Hopkins looks to reverse trend against Virginia

Jays have lost 9 of 12 to Cavaliers, including past 5

March 26, 2010|By Edward Lee | edward.lee@baltsun.com

In addition to tangling with the No. 1 Virginia men's lacrosse team and a boisterous orange-and-blue-clad crowd Saturday, No. 8 Johns Hopkins has to deal with another opponent.


Although the Blue Jays have won 53 of 80 meetings in the series, the Cavaliers have compiled a 17-9 record since 1990. Virginia has enjoyed an especially successful run since Hopkins hired Dave Pietramala as the coach before the 2001 season, winning nine of 12 meetings, including the past five.

Eight of the past 10 games have been decided by two goals or fewer, but the Cavaliers ended the Blue Jays' season last spring with a 19-8 rout in the NCAA tournament quarterfinals that was the largest margin of victory in the series since 1969, when Hopkins won, 15-4.

The memory of last year's loss continues to resonate with the Blue Jays (4-3).

"This is a team that embarrassed us a year ago," Pietramala said. "Obviously, that doesn't have a great impact on us this year, but it's certainly not forgotten. It's the No. 1 team in the country. What a great opportunity for us to go down and play the No. 1 team in the country."

Virginia and Hopkins appear to be taking different paths to the postseason. The Cavaliers are off to an 8-0 start for the third consecutive year and are one of four Division I teams with an unblemished record. (No. 3 North Carolina, No. 5 Maryland and No. 14 Lafayette are the others.)

The Blue Jays have dropped their past two games and three of their past four, and ESPN analyst Matt Ward said Hopkins' bid for its 39th consecutive NCAA tournament berth is at risk.

"Right now, I think they're on the outside looking in for the NCAA tournament," said Ward, a former attackman at Virginia who won the 2006 Tewaaraton Trophy. "They're going to need to win one of these games against a top-four program - whether it's Virginia or UNC or Maryland."

Here's a breakdown of the Blue Jays' struggles against Virginia:

The Cavaliers' offense has been one of the most explosive in the country, and the unit has thrived against Johns Hopkins.

In the past five meetings, Virginia has scored 21 more goals, taken 46 more shots and put 40 more shots on cage. This season, the Cavaliers have put 63.1 percent (234 of 371) of their shots on net, which ranks fifth among teams ranked in The Baltimore Sun's top 10.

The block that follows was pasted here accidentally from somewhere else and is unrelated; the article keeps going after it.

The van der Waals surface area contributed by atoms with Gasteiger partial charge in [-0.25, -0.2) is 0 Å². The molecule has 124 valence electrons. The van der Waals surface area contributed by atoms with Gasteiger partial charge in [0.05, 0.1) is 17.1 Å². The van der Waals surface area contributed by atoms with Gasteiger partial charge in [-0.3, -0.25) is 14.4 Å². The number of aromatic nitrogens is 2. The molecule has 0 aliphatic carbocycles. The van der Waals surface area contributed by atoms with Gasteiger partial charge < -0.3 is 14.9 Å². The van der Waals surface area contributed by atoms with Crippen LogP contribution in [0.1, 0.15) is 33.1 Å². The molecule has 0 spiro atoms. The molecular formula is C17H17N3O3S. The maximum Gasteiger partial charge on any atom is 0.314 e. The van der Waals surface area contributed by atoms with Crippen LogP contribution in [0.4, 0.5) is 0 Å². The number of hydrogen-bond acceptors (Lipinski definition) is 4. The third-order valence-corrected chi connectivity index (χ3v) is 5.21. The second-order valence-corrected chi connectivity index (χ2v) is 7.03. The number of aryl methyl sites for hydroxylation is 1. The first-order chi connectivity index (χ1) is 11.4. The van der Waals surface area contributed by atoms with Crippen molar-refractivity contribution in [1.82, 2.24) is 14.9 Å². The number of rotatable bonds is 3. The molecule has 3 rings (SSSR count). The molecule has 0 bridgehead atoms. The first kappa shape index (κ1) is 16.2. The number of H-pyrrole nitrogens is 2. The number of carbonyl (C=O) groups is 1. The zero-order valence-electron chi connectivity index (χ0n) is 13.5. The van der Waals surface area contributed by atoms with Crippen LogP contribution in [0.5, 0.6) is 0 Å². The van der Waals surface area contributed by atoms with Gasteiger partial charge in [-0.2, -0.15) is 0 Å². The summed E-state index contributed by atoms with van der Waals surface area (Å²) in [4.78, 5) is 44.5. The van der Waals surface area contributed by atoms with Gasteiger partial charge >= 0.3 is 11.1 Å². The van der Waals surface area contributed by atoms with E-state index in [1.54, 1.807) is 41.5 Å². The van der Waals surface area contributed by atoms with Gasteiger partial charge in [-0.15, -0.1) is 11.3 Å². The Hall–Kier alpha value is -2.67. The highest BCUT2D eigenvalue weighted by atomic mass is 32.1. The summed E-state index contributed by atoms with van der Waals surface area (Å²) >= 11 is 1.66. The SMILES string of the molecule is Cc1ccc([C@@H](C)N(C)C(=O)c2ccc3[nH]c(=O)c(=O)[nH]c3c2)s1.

"From my perspective, shots on goal are going to spell the difference of whether we're going to be the kind of offensive team that we want to be," Virginia coach Dom Starsia said. "We're a team and a program that gets up and down the field and always generates a lot of shots, but when we shoot with some discipline, that's when we're particularly dangerous."

To prepare for Virginia, the Blue Jays' defense has practiced against seven offensive players rather than the usual six.

One way to limit the Cavaliers' offensive possessions is to win faceoffs. That's usually an area of strength for Hopkins, but not against Virginia.

In the past five losses, the Blue Jays have won just 56 of 129 faceoffs, a .434 success rate. And they went just 6-for-20 in Saturday's 10-7 loss to No. 2 Syracuse.

"I don't blame anybody but ourselves," Pietramala said. "We've just got to be more disciplined and we've got to be more competitive and we've got to be sounder with our technique. And we've got to be better off the wings, too. A faceoff is three guys, not just one guy, and we've got to have our three guys do a better job there - in particular, this weekend."

A note of concern: The Cavaliers rank eighth in the nation this season with a .584 faceoff percentage.

Virginia possesses athleticism and speed, which translates into making it tough for opponents to move the ball from the defensive end to the offensive zone.

Opposing teams have cleared the ball just 75.3 percent (122 of 162) of the time, which ranks second among teams ranked in The Sun's top 10. The Cavaliers' attackmen pester defensemen, the midfielders swarm to the ball and the defensemen make life difficult for ball carriers.

Hopkins has cleared the ball 76.1 percent (83 of 109) of the time in the past five meetings with Virginia. The Blue Jays misfired on nine of 25 clears in last May's playoff loss.

"They just don't have the ball handlers to run by or manage the pressure that Virginia brings," said ESPN analyst Quint Kessenich, a former All-America goalkeeper who helped Hopkins capture the 1987 national championship. "Hopkins can't even get into their offense against Virginia. They get strangled, and they turn the ball over."

But the outcome of Saturday's game will be determined on the field, and Starsia cautioned against reading too much into the numbers.

"In a couple of weeks, you're going to ask me why we haven't beaten Duke in the past seven or eight times that we've played them, and I don't know the answer to that one either," he said. "I think the statistical anomaly to this thing is just cyclical in nature. I hope the trend with Hopkins continues, and I hope the trend with Duke does not continue."

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